Using Your Human Rights
If you feel that your human rights may have been breached in a particular situation, this section can help you to assess the situation and your possible options – both in and out of the courts.
What can you do about it?
It may be that you will be able to resolve the problem without taking legal action: there are a range of other steps to consider first to help you resolve a problem. In this section of the website, you can find out about other organisations which may be able to help you, as well as practical action you can take.
If you are being discriminated against, you may also be able to use the Human Rights Act to take action, or to strengthen your case.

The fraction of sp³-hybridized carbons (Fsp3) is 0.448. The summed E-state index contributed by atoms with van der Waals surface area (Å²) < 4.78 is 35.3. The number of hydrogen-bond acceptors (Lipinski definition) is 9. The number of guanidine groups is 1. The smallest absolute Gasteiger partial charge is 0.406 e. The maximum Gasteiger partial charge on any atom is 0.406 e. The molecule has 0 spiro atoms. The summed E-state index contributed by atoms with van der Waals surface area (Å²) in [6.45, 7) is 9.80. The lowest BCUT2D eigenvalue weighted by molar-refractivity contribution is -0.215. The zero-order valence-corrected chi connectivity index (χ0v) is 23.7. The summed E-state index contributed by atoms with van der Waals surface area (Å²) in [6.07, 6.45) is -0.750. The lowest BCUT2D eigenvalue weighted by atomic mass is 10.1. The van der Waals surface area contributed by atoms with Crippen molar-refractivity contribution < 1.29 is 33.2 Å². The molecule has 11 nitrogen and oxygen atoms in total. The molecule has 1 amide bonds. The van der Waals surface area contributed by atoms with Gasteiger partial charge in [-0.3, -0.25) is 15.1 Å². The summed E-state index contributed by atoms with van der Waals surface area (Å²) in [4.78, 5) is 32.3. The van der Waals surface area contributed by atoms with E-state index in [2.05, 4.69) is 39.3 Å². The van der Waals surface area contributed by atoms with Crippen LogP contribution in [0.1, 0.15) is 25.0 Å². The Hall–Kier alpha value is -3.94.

There is no one single way of dealing with a potential human rights violation: it depends on the context and on your particular circumstances. As a general rule, it may be helpful to consider using the following steps as a guide to dealing with your problem.
Go to the next step, Getting help and advice.
In all cases, there are time limits which mean that you may need actually to take legal action quite quickly not to lose your rights. Time limits can be complicated but can mean you may have to actually 'issue proceedings' in courts in some cases within three months.
This section of the website will only give you a general overview of what to do if you feel you have a human rights claim: we strongly recommend you consult a reputable human rights adviser or lawyer before proceeding with any legal action.
We'd like to thank the British Institute for Human Rights for allowing us to base some of this material on their series of guides, called Your Human Rights. These are available at the BIHR website.
Last Updated: 16 May 2014